Judicial opinions in securities fraud class actions frequently do not conform to standard theories of adjudication. Instead of the complex modes of legal reasoning predicted by standard models, decisions in this area commonly rely on rules of thumb-decisionmaking heuristics or shortcuts. To the extent prior literature has focused on the use of decisionmaking heuristics in adjudication, commentators have emphasized procedural shortcuts, such as the doctrine whereby courts refuse to address issues that have not been squarely argued. In contrast, the heuristics we identify are substantive law doctrinal rules of thumb enabling a judge to avoid analysis of a case's full complexities. This distinction is significant. Procedural shortcuts do not affect the evolution of substantive legal doctrines, except as to produce no doctrine. Substantive heuristics, however, not only become doctrine but can come to dominate the on-going evolution of substantive law. We suggest that the desire to avoid complexity is an important factor in explaining the emergence of a number of the newer doctrines in the securities area. 

Underlying all of these doctrines are assumptions about either, (a) investor responses to information or (b) managerial responses to incentives. The standard approaches used by commentators in the area would be to explain either why the assumptions are accurate or why they are not and how they should be corrected. What we suggest, however, is that the real puzzle thus is that federal judges are claiming-at least implicitly-both a level of expertise about the workings of markets and organizations that, in some areas, not even the most sophisticated researchers in financial economics and organizational theory have reached. Federal judges, however, are far from being experts in these areas. As a group, they have little expertise on the topics of markets and organizational behavior. Further, they are consistently faced with overwhelming caseloads where only a small fraction of cases are securities cases. As a result, there is little opportunity to develop expertise in the area. Finally, judges are known to delegate much of the work of drafting their decisions to their law clerks, who are typically recent law school graduates.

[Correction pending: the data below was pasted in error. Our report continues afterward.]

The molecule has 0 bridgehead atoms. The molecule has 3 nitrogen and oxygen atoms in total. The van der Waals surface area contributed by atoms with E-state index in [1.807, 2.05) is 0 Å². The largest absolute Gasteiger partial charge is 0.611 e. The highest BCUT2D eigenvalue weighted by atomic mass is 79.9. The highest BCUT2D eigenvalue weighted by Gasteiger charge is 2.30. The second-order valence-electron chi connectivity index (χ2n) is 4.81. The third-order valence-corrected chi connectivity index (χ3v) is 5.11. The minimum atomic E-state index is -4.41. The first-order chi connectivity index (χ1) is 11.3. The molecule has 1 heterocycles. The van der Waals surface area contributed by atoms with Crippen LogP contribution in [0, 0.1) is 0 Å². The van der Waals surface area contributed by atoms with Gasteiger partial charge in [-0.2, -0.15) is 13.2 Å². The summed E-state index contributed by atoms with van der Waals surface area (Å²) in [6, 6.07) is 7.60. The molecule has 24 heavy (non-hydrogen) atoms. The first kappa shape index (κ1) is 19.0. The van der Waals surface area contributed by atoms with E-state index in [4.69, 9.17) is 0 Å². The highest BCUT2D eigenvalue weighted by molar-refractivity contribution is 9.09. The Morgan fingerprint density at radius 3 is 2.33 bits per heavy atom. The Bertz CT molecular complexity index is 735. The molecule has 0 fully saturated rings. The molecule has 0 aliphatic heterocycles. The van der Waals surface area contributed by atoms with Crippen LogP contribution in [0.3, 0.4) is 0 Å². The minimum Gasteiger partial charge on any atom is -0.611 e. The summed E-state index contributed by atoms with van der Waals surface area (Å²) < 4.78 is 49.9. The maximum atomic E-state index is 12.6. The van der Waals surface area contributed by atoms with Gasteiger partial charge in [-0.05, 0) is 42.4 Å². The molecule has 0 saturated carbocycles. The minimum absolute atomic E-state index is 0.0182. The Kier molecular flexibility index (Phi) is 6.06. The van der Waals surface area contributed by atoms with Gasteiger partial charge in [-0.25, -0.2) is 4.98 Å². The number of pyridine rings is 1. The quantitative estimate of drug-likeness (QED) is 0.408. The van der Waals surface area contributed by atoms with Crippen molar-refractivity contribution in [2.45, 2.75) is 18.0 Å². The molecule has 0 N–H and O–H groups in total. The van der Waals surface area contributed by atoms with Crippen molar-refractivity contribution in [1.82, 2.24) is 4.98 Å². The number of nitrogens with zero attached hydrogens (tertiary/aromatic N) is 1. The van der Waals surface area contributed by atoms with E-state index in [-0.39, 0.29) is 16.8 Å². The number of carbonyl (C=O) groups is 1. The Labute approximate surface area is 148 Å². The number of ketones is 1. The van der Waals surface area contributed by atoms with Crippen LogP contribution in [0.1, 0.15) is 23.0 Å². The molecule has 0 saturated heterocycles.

Generalizing from the securities regulation context, we contend that standard theories of adjudication are flawed because they fail to adequately account for institutional constraints. Drawing on the tools of new institutional economics (bounded rationality, transaction costs, and agency costs), we tell a story about recent doctrinal developments in the lower federal courts in the area of securities class actions. The story highlights the link between doctrinal developments and the characteristics of the institutions that produce them. That story is then extended to the contexts of the Supreme Court and the Delaware state courts. Our claim is that the institutional perspective provides insights into the evolution of doctrine that today's dominant models fail to provide.

Stephen M. Bainbridge & G. Mitu Gulati, How Do Judges Maximize? (The Same Way Everybody Else Does - Boundedly): Rules of Thumb in Securities Fraud Opinions, 51 Emory Law Journal, 83–152 (2003).